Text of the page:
The 2009 Report of the National Academy of Sciences (NAS) on the state of forensic science in the American criminal justice system has fundamentally altered the landscape for scientific evidence in the criminal process, and is now setting the terms for the future of forensic science reform and practice. But the accomplishments of the Report must not obscure the vast terrain that remains untouched by the path of reform that it charts. This Article aims to illuminate a critical and currently neglected feature of that territory: namely, the manner in which police and prosecutors, as upstream users of forensic science, select priorities, initiate investigations, collect and submit evidence, choose investigative techniques, and charge and plead cases in ways that have critical and systematic, though poorly understood, influences on the accuracy of forensic analysis and the integrity of its application in criminal cases. By broadening our understanding of how forensic science is created and used in criminal cases-by adopting a systemic perspective-the Article points to a raftof yet unaddressed issues concerning the meaning of scientific integrity and reliability in the context of investigative decisions that are by and large committed to the discretion of decidedly unscientific actors. Critically, the Article demonstrates that systemic dynamics affecting upstream use of forensic science might well undermine the reliability-enhancing goals of the reforms advocated by the National Academy Report. As the NAS Report begins to set the agenda for active conversations around legislative and executive action to reform forensic science, it is critical to consider these questions. Moreover, the Article suggests that the embrace of science as a unique evidentiary contributor within the criminal justice system problematizes some of the bedrock assumptions of American criminal procedure that have, to date, prevented more robust doctrinal intervention in the investigative stages and decisions that the Article explores.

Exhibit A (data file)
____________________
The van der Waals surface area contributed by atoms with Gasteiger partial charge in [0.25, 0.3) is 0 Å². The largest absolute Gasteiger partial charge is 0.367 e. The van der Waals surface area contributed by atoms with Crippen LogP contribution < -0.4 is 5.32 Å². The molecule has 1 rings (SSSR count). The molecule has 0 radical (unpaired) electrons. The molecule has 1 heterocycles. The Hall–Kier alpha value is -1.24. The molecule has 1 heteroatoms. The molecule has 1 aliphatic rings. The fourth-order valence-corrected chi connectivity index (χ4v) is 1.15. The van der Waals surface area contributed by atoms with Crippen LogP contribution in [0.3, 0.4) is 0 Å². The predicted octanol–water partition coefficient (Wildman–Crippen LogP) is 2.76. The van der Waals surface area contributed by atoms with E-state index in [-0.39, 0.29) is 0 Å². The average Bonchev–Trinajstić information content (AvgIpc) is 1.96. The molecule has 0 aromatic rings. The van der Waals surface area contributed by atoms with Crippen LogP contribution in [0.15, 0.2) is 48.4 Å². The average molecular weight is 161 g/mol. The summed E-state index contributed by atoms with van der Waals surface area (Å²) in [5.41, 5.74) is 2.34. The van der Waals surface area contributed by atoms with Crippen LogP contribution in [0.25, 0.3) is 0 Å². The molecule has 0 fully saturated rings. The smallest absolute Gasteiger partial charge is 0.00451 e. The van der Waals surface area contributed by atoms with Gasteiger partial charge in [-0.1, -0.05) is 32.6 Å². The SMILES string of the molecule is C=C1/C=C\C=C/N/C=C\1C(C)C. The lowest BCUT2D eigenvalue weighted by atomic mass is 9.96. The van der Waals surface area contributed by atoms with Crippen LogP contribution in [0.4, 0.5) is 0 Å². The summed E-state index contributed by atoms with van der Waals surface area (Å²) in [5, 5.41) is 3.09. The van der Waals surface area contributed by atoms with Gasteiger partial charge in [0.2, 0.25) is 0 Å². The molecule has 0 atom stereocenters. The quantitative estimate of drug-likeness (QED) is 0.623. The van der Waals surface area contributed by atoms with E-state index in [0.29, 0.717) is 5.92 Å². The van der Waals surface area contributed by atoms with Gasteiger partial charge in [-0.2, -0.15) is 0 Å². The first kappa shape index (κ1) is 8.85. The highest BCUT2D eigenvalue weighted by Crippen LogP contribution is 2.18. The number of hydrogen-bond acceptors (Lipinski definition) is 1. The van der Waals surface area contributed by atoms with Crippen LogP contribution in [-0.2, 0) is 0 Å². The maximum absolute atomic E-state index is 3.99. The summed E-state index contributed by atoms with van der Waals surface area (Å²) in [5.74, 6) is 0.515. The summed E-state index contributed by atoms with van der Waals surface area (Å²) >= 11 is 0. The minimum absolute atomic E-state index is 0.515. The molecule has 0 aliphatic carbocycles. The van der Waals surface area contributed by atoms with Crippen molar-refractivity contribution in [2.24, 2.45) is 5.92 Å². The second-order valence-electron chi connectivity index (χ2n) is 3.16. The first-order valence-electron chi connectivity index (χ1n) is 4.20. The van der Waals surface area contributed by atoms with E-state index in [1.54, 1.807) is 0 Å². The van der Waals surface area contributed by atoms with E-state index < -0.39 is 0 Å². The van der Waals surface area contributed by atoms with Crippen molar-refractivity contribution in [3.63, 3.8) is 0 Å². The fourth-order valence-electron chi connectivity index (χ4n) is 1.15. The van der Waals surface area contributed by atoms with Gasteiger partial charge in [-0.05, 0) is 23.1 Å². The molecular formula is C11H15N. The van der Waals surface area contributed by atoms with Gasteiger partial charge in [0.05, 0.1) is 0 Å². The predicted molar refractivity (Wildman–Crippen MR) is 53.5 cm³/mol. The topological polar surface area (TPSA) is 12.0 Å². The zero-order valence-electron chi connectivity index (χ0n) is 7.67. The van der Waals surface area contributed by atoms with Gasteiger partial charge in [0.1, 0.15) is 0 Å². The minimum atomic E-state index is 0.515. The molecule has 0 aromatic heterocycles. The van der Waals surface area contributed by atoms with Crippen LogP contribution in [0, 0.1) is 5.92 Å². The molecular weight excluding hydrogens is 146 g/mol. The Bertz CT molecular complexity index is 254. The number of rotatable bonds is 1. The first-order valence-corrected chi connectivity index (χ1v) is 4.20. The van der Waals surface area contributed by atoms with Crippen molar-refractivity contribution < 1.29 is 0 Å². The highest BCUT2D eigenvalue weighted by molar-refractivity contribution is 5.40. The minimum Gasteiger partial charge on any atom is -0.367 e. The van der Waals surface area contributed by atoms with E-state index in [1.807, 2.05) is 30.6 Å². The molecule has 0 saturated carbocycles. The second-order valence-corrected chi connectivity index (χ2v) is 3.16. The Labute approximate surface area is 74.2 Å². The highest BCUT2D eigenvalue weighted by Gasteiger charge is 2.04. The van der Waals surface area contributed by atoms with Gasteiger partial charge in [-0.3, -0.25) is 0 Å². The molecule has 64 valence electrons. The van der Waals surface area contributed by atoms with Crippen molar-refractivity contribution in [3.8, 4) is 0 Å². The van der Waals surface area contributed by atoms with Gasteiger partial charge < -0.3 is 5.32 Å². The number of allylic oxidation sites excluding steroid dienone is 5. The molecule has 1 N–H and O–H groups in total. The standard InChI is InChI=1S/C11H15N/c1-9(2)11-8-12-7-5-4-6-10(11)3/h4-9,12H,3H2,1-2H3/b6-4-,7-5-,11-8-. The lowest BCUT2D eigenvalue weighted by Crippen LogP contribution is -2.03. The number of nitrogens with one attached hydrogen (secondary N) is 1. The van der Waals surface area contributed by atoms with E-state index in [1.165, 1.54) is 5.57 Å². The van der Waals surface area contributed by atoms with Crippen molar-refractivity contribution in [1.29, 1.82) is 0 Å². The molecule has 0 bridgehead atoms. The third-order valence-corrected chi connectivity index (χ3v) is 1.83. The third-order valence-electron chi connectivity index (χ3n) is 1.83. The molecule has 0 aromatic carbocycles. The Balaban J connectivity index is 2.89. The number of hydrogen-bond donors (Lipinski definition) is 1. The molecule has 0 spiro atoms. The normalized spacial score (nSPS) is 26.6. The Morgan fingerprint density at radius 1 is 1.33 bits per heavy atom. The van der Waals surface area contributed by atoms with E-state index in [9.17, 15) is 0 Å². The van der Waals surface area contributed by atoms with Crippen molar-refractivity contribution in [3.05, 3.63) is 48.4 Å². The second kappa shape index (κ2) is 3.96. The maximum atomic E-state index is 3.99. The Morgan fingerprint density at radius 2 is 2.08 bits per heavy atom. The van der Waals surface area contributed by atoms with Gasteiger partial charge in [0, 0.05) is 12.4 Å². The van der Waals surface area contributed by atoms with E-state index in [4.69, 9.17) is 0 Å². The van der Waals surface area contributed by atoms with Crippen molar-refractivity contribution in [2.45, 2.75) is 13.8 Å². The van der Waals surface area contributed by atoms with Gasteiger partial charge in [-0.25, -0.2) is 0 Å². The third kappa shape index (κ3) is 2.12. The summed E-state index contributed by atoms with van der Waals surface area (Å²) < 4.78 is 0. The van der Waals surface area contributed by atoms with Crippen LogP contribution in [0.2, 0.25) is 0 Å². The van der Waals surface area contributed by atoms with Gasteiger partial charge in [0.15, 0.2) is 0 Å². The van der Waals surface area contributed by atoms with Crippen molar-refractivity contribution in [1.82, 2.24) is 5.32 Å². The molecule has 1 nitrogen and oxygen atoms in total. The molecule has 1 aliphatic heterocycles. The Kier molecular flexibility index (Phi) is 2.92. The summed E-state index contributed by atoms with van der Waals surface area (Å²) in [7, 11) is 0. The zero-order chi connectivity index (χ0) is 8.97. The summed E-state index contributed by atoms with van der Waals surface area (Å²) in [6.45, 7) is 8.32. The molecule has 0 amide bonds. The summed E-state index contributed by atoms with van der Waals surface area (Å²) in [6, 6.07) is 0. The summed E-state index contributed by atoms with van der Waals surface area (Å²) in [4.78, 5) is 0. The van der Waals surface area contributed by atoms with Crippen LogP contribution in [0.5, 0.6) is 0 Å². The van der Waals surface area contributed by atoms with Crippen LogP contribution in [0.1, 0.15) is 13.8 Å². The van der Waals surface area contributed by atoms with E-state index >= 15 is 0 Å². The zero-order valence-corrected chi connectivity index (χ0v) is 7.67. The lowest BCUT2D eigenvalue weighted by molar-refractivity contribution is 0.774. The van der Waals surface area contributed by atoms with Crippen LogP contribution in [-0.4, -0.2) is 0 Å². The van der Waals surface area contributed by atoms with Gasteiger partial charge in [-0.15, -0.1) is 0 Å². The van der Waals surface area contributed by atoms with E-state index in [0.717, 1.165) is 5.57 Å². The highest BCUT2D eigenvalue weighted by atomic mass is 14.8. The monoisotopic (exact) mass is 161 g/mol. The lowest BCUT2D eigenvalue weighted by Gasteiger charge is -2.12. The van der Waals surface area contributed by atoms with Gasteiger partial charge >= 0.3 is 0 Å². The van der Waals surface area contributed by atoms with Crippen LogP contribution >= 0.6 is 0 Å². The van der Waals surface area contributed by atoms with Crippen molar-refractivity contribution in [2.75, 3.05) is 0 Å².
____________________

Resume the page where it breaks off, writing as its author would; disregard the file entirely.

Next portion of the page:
Over the course of the last half century, science has moved from the periphery to a place of prominence in the investigation and prosecution of crime. Analysis of physical evidence, particularly with recent scientific and technological advances in the arena of DNA, has been embraced as advancing the fundamental epistemic goals of the criminal justice system by enhancing society's ability to connect the guilty with their misdeeds and, even more powerfully, enabling exculpation of the innocent. As the reliability of more traditional investigative tools such as eyewitness identifications and confessions has been increasingly scrutinized, the comparative accuracy of scientific evidence has been hailed.1 Yet at the same time, news headlines continually reveal laboratory- or analyst-level breakdowns, and many of the hundreds of exonerations seen in recent decades-through DNA testing or otherwise-have exposed error or outright fraud committed under the guise of "scientific" opinion.2 A significant body of critical academic commentary on the forensic science field strongly suggests structural rather than individual causes of these ills: the surprisingly thin research base for many forensic methodologies;3 systematic compromises to the quality of crime laboratory output due to under-resourcing and the undue influence of police and prosecutorial agendas on scientific analysis;4 poor access to, and use of, expert resources by defense counsel;5 and lax scrutiny of scientific evidence by courts.6
Thus, forensic evidence is both special and mundane. It is special in its potential to identify and exclude with a degree of reliability that sets it apart from more traditional forms of proof in criminal investigations (eyewitness identification, confessions, informants, and the like). But it is also, like all evidence produced by humans in the crucible of the criminal justice system, susceptible to error, bias, manipulation, rationing, and other dynamics that compromise its reliability both in theory and in practice. …